He glanced at Inez, the woman casually now picking her nails clean with a knife, her sword polished and sharpened to accommodate for the recent use. He should feel thankful for her saving his life, even if she would just give a platitude like it was what she was paid for. Oddly, he was more annoyed at her callous manner whilst he was still a bit put off by the whole affair. The crew didn't seem to have lost any respect for him, having watched him recover himself in record time. But Inez was another matter. Finally, Alrik got up, his normally smooth, debonair manner broken for a moment.

"Why would I know his fucking plan!? I didn't think the League would hire anyone who meant to kill me! Maybe he was going to steal the longboat and rendezvous to one of the islands, I don't know!" He vociferated bemusedly. "And I don't know why he would want to kill me beyond my mission. I haven't done anything! I haven't tupped anyone! I-" He stopped, realizing just what he had said, but then he brushed past it, not elaborating. "I'm just here to..." He started again, and then sat back down on his chair, deflating. "-to do business." Well, Alrik was pretty confident that wasn't going to happen again. At least on the ship.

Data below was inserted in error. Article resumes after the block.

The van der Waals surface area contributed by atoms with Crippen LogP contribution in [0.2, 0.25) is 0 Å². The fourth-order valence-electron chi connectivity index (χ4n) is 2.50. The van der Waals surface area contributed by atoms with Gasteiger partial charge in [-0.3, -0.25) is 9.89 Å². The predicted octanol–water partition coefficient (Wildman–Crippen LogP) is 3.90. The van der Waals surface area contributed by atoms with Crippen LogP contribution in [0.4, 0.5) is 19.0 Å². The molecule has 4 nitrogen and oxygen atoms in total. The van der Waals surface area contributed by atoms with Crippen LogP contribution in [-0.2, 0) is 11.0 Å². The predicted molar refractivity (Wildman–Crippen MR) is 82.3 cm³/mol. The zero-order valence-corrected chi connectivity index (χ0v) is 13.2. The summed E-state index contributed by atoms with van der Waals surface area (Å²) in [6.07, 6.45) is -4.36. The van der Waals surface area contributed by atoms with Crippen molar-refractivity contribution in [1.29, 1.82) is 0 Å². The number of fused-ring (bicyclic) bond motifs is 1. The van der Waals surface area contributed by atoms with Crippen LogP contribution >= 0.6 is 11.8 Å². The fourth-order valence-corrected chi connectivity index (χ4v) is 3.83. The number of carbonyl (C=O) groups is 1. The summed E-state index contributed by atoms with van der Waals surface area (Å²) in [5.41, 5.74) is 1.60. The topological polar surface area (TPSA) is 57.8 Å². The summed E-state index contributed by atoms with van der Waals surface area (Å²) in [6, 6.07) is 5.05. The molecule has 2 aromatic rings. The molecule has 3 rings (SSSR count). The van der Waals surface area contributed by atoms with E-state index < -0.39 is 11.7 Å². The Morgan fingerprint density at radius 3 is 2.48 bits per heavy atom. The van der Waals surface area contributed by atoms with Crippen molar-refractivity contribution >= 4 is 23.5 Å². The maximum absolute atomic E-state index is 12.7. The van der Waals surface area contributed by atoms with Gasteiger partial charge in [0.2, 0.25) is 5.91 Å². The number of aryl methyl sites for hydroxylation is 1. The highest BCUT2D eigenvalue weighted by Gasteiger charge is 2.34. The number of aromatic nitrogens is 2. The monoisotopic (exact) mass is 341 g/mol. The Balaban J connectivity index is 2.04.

The door opened, and Alrik idly looked over at who it was, thinking the Gods had a sense of humor and were about to disprove his theory. Luckily, it was only one of the deckhands, stepping in and setting down a tray of food by Inez's propped feet. It was a large potato, with cheese and butter, along with pulled pork and various spices and small buns of bread. It was a lot of food, but it was clearly meant just for him and not his bodyguard. The man, sporting a large nose and a bandana tied around his balding head, gave Alrik a nod.

"Compliments from the captain, sir."